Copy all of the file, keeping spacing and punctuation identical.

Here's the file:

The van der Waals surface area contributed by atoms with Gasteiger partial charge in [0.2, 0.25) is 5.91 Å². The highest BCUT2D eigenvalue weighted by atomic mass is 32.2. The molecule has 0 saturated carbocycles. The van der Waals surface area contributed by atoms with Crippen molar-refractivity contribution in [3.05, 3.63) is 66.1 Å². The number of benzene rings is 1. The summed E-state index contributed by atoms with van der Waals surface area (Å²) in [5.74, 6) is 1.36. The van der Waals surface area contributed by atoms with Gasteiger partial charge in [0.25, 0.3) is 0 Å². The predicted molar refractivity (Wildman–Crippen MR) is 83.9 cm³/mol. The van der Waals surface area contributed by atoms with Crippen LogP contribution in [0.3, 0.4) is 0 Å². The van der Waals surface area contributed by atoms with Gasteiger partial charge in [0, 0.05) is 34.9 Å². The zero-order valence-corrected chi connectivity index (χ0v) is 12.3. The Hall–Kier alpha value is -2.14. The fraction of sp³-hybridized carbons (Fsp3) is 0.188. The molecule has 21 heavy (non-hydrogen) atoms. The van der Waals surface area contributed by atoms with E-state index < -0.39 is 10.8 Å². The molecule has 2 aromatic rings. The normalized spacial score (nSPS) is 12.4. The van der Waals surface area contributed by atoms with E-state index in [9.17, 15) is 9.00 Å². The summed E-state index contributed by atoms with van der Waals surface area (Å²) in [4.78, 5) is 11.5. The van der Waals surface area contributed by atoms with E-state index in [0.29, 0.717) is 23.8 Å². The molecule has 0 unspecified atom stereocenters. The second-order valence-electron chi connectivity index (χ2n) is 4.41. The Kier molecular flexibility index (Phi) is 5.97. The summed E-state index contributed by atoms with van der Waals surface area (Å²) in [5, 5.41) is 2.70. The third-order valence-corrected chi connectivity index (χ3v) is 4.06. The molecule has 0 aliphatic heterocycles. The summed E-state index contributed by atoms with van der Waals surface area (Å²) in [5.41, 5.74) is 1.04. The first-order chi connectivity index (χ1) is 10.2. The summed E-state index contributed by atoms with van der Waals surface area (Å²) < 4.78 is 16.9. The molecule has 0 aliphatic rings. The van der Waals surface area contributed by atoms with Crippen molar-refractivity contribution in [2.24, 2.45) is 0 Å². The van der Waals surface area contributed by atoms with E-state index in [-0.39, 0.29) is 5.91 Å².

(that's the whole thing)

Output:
The van der Waals surface area contributed by atoms with Gasteiger partial charge in [0.2, 0.25) is 5.91 Å². The highest BCUT2D eigenvalue weighted by atomic mass is 32.2. The molecule has 0 saturated carbocycles. The van der Waals surface area contributed by atoms with Crippen molar-refractivity contribution in [3.05, 3.63) is 66.1 Å². The number of benzene rings is 1. The summed E-state index contributed by atoms with van der Waals surface area (Å²) in [5.74, 6) is 1.36. The van der Waals surface area contributed by atoms with Gasteiger partial charge in [0.25, 0.3) is 0 Å². The predicted molar refractivity (Wildman–Crippen MR) is 83.9 cm³/mol. The van der Waals surface area contributed by atoms with Crippen LogP contribution in [0.3, 0.4) is 0 Å². The van der Waals surface area contributed by atoms with Gasteiger partial charge in [0, 0.05) is 34.9 Å². The zero-order valence-corrected chi connectivity index (χ0v) is 12.3. The Hall–Kier alpha value is -2.14. The fraction of sp³-hybridized carbons (Fsp3) is 0.188. The molecule has 21 heavy (non-hydrogen) atoms. The van der Waals surface area contributed by atoms with E-state index < -0.39 is 10.8 Å². The molecule has 2 aromatic rings. The normalized spacial score (nSPS) is 12.4. The van der Waals surface area contributed by atoms with E-state index in [9.17, 15) is 9.00 Å². The summed E-state index contributed by atoms with van der Waals surface area (Å²) in [4.78, 5) is 11.5. The van der Waals surface area contributed by atoms with E-state index in [0.29, 0.717) is 23.8 Å². The molecule has 0 unspecified atom stereocenters. The second-order valence-electron chi connectivity index (χ2n) is 4.41. The Kier molecular flexibility index (Phi) is 5.97. The summed E-state index contributed by atoms with van der Waals surface area (Å²) in [5, 5.41) is 2.70. The third-order valence-corrected chi connectivity index (χ3v) is 4.06. The molecule has 0 aliphatic heterocycles. The summed E-state index contributed by atoms with van der Waals surface area (Å²) in [5.41, 5.74) is 1.04. The first-order chi connectivity index (χ1) is 10.2. The summed E-state index contributed by atoms with van der Waals surface area (Å²) < 4.78 is 16.9. The molecule has 0 aliphatic rings. The van der Waals surface area contributed by atoms with Crippen molar-refractivity contribution in [2.24, 2.45) is 0 Å². The van der Waals surface area contributed by atoms with E-state index in [-0.39, 0.29) is 5.91 Å².